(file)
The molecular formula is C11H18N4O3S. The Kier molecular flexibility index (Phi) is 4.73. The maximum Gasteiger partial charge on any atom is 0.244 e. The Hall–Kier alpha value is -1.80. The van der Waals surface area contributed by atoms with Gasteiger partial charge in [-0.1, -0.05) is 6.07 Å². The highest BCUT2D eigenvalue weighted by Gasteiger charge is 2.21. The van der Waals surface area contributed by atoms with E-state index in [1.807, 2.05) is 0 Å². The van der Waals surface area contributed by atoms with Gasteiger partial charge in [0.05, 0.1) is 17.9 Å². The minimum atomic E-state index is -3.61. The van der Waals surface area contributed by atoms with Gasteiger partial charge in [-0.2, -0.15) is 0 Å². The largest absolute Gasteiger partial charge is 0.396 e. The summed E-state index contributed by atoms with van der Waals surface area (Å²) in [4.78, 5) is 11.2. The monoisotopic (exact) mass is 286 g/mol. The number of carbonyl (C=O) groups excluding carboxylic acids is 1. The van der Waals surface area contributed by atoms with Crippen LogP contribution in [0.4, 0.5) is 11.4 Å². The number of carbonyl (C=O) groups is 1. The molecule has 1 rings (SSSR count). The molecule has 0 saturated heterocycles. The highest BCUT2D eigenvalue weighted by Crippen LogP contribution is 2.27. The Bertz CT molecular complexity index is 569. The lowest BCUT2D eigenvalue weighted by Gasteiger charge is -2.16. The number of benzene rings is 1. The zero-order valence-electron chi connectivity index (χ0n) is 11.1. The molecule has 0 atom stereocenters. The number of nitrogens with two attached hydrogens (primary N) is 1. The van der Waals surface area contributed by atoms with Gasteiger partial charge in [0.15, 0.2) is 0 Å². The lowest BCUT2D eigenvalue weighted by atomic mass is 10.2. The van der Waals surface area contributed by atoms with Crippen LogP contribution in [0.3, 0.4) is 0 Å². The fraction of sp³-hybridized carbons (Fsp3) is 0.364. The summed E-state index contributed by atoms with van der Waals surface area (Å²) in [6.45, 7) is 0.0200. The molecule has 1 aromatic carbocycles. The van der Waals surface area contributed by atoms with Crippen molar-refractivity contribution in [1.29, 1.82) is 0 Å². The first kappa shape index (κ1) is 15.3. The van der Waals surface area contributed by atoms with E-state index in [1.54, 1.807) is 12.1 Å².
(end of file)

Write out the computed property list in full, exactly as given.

The molecular formula is C11H18N4O3S. The Kier molecular flexibility index (Phi) is 4.73. The maximum Gasteiger partial charge on any atom is 0.244 e. The Hall–Kier alpha value is -1.80. The van der Waals surface area contributed by atoms with Gasteiger partial charge in [-0.1, -0.05) is 6.07 Å². The highest BCUT2D eigenvalue weighted by Gasteiger charge is 2.21. The van der Waals surface area contributed by atoms with E-state index in [1.807, 2.05) is 0 Å². The van der Waals surface area contributed by atoms with Gasteiger partial charge in [0.05, 0.1) is 17.9 Å². The minimum atomic E-state index is -3.61. The van der Waals surface area contributed by atoms with Gasteiger partial charge in [-0.2, -0.15) is 0 Å². The largest absolute Gasteiger partial charge is 0.396 e. The summed E-state index contributed by atoms with van der Waals surface area (Å²) in [4.78, 5) is 11.2. The monoisotopic (exact) mass is 286 g/mol. The number of carbonyl (C=O) groups excluding carboxylic acids is 1. The van der Waals surface area contributed by atoms with Crippen LogP contribution in [0.4, 0.5) is 11.4 Å². The number of carbonyl (C=O) groups is 1. The molecule has 1 rings (SSSR count). The molecule has 0 saturated heterocycles. The highest BCUT2D eigenvalue weighted by Crippen LogP contribution is 2.27. The Bertz CT molecular complexity index is 569. The lowest BCUT2D eigenvalue weighted by Gasteiger charge is -2.16. The number of benzene rings is 1. The zero-order valence-electron chi connectivity index (χ0n) is 11.1. The molecule has 0 atom stereocenters. The number of nitrogens with two attached hydrogens (primary N) is 1. The van der Waals surface area contributed by atoms with Gasteiger partial charge in [0.15, 0.2) is 0 Å². The lowest BCUT2D eigenvalue weighted by atomic mass is 10.2. The van der Waals surface area contributed by atoms with Crippen LogP contribution in [0.3, 0.4) is 0 Å². The fraction of sp³-hybridized carbons (Fsp3) is 0.364. The summed E-state index contributed by atoms with van der Waals surface area (Å²) in [6.45, 7) is 0.0200. The molecule has 1 aromatic carbocycles. The van der Waals surface area contributed by atoms with Crippen molar-refractivity contribution in [1.29, 1.82) is 0 Å². The first kappa shape index (κ1) is 15.3. The van der Waals surface area contributed by atoms with E-state index in [1.54, 1.807) is 12.1 Å².